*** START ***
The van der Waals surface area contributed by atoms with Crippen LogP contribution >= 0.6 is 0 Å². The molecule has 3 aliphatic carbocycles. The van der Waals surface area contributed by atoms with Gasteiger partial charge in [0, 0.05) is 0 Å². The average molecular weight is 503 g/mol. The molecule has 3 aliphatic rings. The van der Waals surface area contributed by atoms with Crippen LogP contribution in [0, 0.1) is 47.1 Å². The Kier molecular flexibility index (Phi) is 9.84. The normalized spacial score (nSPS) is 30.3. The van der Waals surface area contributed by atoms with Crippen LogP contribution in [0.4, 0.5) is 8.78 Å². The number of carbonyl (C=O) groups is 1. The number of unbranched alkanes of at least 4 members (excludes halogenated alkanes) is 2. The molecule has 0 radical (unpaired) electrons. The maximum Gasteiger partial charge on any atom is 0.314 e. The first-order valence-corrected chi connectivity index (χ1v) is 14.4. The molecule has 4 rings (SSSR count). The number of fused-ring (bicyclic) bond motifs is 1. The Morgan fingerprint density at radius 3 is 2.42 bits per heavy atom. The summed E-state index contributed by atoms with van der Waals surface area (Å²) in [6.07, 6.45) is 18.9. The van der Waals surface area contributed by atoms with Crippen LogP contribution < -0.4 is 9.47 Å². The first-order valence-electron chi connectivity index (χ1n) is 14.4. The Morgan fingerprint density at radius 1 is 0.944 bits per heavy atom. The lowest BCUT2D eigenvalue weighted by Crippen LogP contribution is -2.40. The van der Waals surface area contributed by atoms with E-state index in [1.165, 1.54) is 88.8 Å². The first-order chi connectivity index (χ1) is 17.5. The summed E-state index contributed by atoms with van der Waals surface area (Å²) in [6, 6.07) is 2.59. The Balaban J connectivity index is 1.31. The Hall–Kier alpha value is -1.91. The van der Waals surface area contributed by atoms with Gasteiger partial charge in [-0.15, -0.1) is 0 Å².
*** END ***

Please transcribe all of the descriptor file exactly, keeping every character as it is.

The van der Waals surface area contributed by atoms with Crippen LogP contribution >= 0.6 is 0 Å². The molecule has 3 aliphatic carbocycles. The van der Waals surface area contributed by atoms with Gasteiger partial charge in [0, 0.05) is 0 Å². The average molecular weight is 503 g/mol. The molecule has 3 aliphatic rings. The van der Waals surface area contributed by atoms with Crippen LogP contribution in [0, 0.1) is 47.1 Å². The Kier molecular flexibility index (Phi) is 9.84. The normalized spacial score (nSPS) is 30.3. The van der Waals surface area contributed by atoms with Crippen LogP contribution in [0.4, 0.5) is 8.78 Å². The number of carbonyl (C=O) groups is 1. The number of unbranched alkanes of at least 4 members (excludes halogenated alkanes) is 2. The molecule has 0 radical (unpaired) electrons. The maximum Gasteiger partial charge on any atom is 0.314 e. The first-order valence-corrected chi connectivity index (χ1v) is 14.4. The molecule has 4 rings (SSSR count). The number of fused-ring (bicyclic) bond motifs is 1. The Morgan fingerprint density at radius 3 is 2.42 bits per heavy atom. The summed E-state index contributed by atoms with van der Waals surface area (Å²) in [6.07, 6.45) is 18.9. The van der Waals surface area contributed by atoms with Crippen LogP contribution < -0.4 is 9.47 Å². The first-order valence-electron chi connectivity index (χ1n) is 14.4. The Morgan fingerprint density at radius 1 is 0.944 bits per heavy atom. The lowest BCUT2D eigenvalue weighted by Crippen LogP contribution is -2.40. The van der Waals surface area contributed by atoms with E-state index in [1.165, 1.54) is 88.8 Å². The first-order chi connectivity index (χ1) is 17.5. The summed E-state index contributed by atoms with van der Waals surface area (Å²) in [6, 6.07) is 2.59. The Balaban J connectivity index is 1.31. The Hall–Kier alpha value is -1.91. The van der Waals surface area contributed by atoms with Gasteiger partial charge in [-0.15, -0.1) is 0 Å².